A week after an attempt to repeal the Affordable Care Act failed, Senate Majority Leader Mitch McConnell says he'd consider a bipartisan effort to continue payments to insurers to avert a costly rattling of health insurance markets.
McConnell told reporters Saturday there is "still a chance" the Senate could revive the measure to repeal and replace "Obamacare," but he acknowledged the window for that is rapidly closing.
The Kentucky senator noted Republican Sen. Lamar Alexander of Tennessee is working on "some kind of bipartisan approach" that would involve subsidies for insurance companies.
Alexander recently said he will work with the committee's top Democrat, Sen. Patty Murray of Washington state, on a bill next month that would pay insurers through 2018. In exchange, Alexander wants Democrats to agree to make it easier for states to choose their own health coverage standards that insurers must provide rather than abiding by former President Barack Obama's law.
"If the Democrats are willing to support some real reforms rather than just an insurance company bailout, I would be willing to take a look at it," McConnell said, hours before he was expected to speak at the famously raucous Fancy Farm picnic in western Kentucky.
Saturday marked McConnell's first appearance in Kentucky since the failed health care vote, and he sought to reassure disappointed conservative voters who, since 2008, have elected a wave of Republican lawmakers at the state and federal level based on the promise of getting rid of "Obamacare." Their efforts came up one vote short on July 28 in the Senate, where McConnell controls the agenda.
McConnell spoke Saturday afternoon at Fancy Farm, a rowdy political tradition where lawmakers from both parties give speeches before hundreds of hecklers. McConnell did not mention health care during his roughly five-minute speech, instead focusing on his successful effort to block Obama from filling a vacancy on the Supreme Court in the final year of his term.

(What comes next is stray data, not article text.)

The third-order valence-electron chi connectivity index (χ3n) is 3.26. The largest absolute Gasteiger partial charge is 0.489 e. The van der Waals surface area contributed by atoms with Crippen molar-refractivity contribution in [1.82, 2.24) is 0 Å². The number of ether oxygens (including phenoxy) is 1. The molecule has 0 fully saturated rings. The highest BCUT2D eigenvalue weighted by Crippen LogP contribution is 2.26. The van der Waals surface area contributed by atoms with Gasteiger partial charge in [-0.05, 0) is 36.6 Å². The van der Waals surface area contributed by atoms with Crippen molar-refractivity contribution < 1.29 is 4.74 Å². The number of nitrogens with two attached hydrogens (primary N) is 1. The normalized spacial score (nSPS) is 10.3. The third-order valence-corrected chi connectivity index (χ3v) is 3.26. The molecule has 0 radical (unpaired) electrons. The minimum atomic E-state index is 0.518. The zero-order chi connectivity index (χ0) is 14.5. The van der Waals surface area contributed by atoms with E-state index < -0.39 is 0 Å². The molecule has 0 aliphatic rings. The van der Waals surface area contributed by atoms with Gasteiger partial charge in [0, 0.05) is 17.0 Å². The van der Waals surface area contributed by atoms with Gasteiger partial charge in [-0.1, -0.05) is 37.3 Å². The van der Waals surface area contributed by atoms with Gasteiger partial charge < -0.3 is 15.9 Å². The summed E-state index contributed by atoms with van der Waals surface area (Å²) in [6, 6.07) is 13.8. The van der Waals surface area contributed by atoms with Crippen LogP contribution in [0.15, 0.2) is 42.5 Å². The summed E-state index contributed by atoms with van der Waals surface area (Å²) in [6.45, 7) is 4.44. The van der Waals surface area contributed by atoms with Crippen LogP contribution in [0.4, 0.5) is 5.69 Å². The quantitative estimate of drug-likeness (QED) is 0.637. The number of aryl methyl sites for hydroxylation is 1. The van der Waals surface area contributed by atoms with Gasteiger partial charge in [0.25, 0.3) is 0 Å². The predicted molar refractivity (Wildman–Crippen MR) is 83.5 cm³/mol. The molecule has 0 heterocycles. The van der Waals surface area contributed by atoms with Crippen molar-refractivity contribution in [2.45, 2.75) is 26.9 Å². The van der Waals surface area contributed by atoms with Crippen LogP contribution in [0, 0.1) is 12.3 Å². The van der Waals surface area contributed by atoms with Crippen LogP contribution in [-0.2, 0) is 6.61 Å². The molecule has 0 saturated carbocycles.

A few hours before his speech, McConnell told a local gathering of Republicans that he chooses "not to dwell on situations where we come up a little bit short." He said he consoles himself by remembering that "Hillary Clinton could be president."
"Almost instantly, I feel better," he said.
Kentucky Republicans, including McConnell and Gov. Matt Bevin, have openly campaigned for eliminating the Affordable Care Act, which expanded the state's Medicaid program and brought health insurance to nearly half a million people. Despite that, voters have overwhelmingly supported Republicans, including in areas where the Medicaid expansion is the most prevalent. Democrats believe the Republican attempt to eliminate that expansion is finally getting the attention of voters who depend on the law for their health coverage.
Rocky Adkins, the Democratic leader of the Kentucky House of Representatives, said McConnell "showed his hand" by backing a proposal that the Congressional Budget Office said would eliminate health coverage for millions of people.
"I think people really opened their eyes," said Adkins, who is considering a run for governor in 2019. "I'm seeing more energy on the ground as I travel across Kentucky than I've seen in my now 31 years being in the Kentucky House of Representatives."
Andy Beshear, Kentucky's Democratic attorney general, called the Republican health care proposals "immoral," noting the state has some of the highest rates of cancer, heart disease and drug addiction in the country.
"I think it will bring people out to the polls in droves," he said.
That remains to be seen. Trump is as popular as ever in Kentucky, attracting a crowd of thousands for a campaign-style rally held in Louisville earlier this year.